There are innumerable stories of the origin of the word cocktail. There's the Mexican Princess who made a cocktail for visitor to her father's court. Unfortunately, there doesn't seem to be a princess in the history of Mexico with a name remotely like Cocktail. Mexico did however have a long history of rum production when it was under Spanish rule. But that's a separate historical footnote.
Was it named after a type of race horse? A tavern keeper who stirred drinks with a feather? Was it from the barrel dregs? From cock ale? A garnish of mint? The foam that descended down the side of the glass? (These last two were suggested as drinkers pondered this question in the mid-19th century.)
Looking at the 1806 definition: a drink made with spirits of any kind, sugar, water, and bitters...vulgarly called a bittered sling. Yes, I'm paraphrasing here, just to get to the point.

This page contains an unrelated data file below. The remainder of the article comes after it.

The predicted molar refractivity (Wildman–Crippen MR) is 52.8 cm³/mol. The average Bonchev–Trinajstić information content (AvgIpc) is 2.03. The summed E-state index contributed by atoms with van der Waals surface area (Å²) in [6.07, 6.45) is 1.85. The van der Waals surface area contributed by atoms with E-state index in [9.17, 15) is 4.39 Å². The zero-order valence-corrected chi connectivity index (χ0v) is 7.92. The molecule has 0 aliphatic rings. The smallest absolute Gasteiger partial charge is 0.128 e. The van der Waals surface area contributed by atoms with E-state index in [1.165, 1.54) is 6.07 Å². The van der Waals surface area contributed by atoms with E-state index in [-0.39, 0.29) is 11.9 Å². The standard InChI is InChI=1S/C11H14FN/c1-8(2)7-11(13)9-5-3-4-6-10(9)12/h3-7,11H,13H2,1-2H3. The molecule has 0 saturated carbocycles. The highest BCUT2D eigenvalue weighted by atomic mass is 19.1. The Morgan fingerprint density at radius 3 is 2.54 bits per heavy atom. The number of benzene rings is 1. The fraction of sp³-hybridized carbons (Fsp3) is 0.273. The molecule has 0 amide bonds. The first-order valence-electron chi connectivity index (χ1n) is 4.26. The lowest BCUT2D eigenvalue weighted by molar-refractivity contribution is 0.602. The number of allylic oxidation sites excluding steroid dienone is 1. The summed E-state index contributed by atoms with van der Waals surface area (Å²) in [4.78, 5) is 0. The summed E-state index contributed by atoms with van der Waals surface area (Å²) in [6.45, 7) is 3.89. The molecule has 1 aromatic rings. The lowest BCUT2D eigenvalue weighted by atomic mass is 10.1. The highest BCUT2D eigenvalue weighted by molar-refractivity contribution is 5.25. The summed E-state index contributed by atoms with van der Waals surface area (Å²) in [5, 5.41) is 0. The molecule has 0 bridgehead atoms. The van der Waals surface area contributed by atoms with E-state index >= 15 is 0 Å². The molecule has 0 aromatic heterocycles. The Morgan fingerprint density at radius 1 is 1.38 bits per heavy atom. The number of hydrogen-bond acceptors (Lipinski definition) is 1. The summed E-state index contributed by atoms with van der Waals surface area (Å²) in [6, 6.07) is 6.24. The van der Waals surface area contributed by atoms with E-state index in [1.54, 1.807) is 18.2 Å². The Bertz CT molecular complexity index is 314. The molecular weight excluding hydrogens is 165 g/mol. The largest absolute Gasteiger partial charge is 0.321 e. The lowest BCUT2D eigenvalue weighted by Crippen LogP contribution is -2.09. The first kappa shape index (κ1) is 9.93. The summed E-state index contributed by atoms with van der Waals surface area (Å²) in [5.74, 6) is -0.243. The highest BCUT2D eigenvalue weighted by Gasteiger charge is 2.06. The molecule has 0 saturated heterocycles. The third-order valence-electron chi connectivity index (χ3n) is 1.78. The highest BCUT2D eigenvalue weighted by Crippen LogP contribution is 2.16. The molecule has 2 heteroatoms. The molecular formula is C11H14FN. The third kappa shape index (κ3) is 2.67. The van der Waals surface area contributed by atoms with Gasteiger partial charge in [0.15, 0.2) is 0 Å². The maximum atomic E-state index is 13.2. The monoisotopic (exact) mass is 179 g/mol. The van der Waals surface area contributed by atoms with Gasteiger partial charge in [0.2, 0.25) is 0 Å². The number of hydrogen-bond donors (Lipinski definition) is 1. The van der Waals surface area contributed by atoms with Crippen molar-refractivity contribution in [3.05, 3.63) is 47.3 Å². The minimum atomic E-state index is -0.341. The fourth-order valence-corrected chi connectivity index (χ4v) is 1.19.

A bittered sling. So what separated the cocktail from the sling was the bitters? Add bitters to a sling and it becomes a cocktail. So far so good. Now, let's take a closer look at the bitters bottle.
Some early dasher bottles were made by pushing a short length of feather shaft through a cork. Modern bitters dasher bottles are still made in this shape. The feather would have to be a large one to give a large enough diameter for dashing bitters through. A rooster's tail feather perhaps?
So, the difference between a sling and a cocktail in that first definition was a dash of bitters through the cock's tail.
Just what we needed--another birth of the cocktail theory.
In case you're wondering, that's Eben Freeman holding one of his beautiful old bitters bottles at Tailor in New York City.